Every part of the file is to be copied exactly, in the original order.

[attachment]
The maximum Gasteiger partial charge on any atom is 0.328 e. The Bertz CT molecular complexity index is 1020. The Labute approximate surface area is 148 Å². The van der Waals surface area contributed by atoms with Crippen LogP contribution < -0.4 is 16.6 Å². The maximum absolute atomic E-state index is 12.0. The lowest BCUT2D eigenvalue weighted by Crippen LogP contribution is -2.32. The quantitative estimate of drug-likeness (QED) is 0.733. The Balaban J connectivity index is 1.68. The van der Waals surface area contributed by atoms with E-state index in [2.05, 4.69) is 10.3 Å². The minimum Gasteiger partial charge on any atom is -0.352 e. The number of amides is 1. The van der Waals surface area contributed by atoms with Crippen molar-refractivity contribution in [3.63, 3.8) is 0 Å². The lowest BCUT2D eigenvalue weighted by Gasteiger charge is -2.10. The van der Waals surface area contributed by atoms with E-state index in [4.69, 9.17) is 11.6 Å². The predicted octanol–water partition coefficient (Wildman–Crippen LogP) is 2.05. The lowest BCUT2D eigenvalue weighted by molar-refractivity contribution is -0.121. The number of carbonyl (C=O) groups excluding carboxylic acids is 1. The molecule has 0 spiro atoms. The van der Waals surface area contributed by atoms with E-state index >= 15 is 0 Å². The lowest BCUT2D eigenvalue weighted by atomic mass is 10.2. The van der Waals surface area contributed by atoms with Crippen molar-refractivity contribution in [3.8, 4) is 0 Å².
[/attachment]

The maximum Gasteiger partial charge on any atom is 0.328 e. The Bertz CT molecular complexity index is 1020. The Labute approximate surface area is 148 Å². The van der Waals surface area contributed by atoms with Crippen LogP contribution < -0.4 is 16.6 Å². The maximum absolute atomic E-state index is 12.0. The lowest BCUT2D eigenvalue weighted by Crippen LogP contribution is -2.32. The quantitative estimate of drug-likeness (QED) is 0.733. The Balaban J connectivity index is 1.68. The van der Waals surface area contributed by atoms with E-state index in [2.05, 4.69) is 10.3 Å². The minimum Gasteiger partial charge on any atom is -0.352 e. The number of amides is 1. The van der Waals surface area contributed by atoms with Crippen molar-refractivity contribution in [3.63, 3.8) is 0 Å². The lowest BCUT2D eigenvalue weighted by Gasteiger charge is -2.10. The van der Waals surface area contributed by atoms with E-state index in [4.69, 9.17) is 11.6 Å². The predicted octanol–water partition coefficient (Wildman–Crippen LogP) is 2.05. The lowest BCUT2D eigenvalue weighted by molar-refractivity contribution is -0.121. The number of carbonyl (C=O) groups excluding carboxylic acids is 1. The molecule has 0 spiro atoms. The van der Waals surface area contributed by atoms with E-state index >= 15 is 0 Å². The lowest BCUT2D eigenvalue weighted by atomic mass is 10.2. The van der Waals surface area contributed by atoms with Crippen molar-refractivity contribution in [3.8, 4) is 0 Å².